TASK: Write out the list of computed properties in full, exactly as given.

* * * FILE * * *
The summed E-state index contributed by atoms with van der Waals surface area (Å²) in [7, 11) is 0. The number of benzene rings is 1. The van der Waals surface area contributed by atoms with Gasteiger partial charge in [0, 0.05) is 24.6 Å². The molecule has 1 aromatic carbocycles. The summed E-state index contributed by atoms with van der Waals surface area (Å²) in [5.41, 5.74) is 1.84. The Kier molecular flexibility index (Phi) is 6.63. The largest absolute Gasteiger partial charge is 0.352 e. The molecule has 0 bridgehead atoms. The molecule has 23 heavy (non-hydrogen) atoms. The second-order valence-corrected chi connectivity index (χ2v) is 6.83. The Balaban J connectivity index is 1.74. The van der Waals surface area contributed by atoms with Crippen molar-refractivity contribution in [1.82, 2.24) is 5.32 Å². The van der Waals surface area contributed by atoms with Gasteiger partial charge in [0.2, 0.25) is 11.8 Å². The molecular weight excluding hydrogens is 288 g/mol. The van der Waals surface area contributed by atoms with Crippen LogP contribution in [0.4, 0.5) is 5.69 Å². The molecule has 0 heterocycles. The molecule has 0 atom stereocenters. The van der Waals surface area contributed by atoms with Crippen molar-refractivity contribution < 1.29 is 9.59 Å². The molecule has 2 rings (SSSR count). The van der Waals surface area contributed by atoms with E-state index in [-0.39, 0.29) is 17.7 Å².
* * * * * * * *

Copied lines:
The summed E-state index contributed by atoms with van der Waals surface area (Å²) in [7, 11) is 0. The number of benzene rings is 1. The van der Waals surface area contributed by atoms with Gasteiger partial charge in [0, 0.05) is 24.6 Å². The molecule has 1 aromatic carbocycles. The summed E-state index contributed by atoms with van der Waals surface area (Å²) in [5.41, 5.74) is 1.84. The Kier molecular flexibility index (Phi) is 6.63. The largest absolute Gasteiger partial charge is 0.352 e. The molecule has 0 bridgehead atoms. The molecule has 23 heavy (non-hydrogen) atoms. The second-order valence-corrected chi connectivity index (χ2v) is 6.83. The Balaban J connectivity index is 1.74. The van der Waals surface area contributed by atoms with Crippen molar-refractivity contribution in [1.82, 2.24) is 5.32 Å². The van der Waals surface area contributed by atoms with Gasteiger partial charge in [0.2, 0.25) is 11.8 Å². The molecular weight excluding hydrogens is 288 g/mol. The van der Waals surface area contributed by atoms with Crippen LogP contribution in [0.4, 0.5) is 5.69 Å². The molecule has 0 heterocycles. The molecule has 0 atom stereocenters. The van der Waals surface area contributed by atoms with Crippen molar-refractivity contribution < 1.29 is 9.59 Å². The molecule has 2 rings (SSSR count). The van der Waals surface area contributed by atoms with E-state index in [-0.39, 0.29) is 17.7 Å².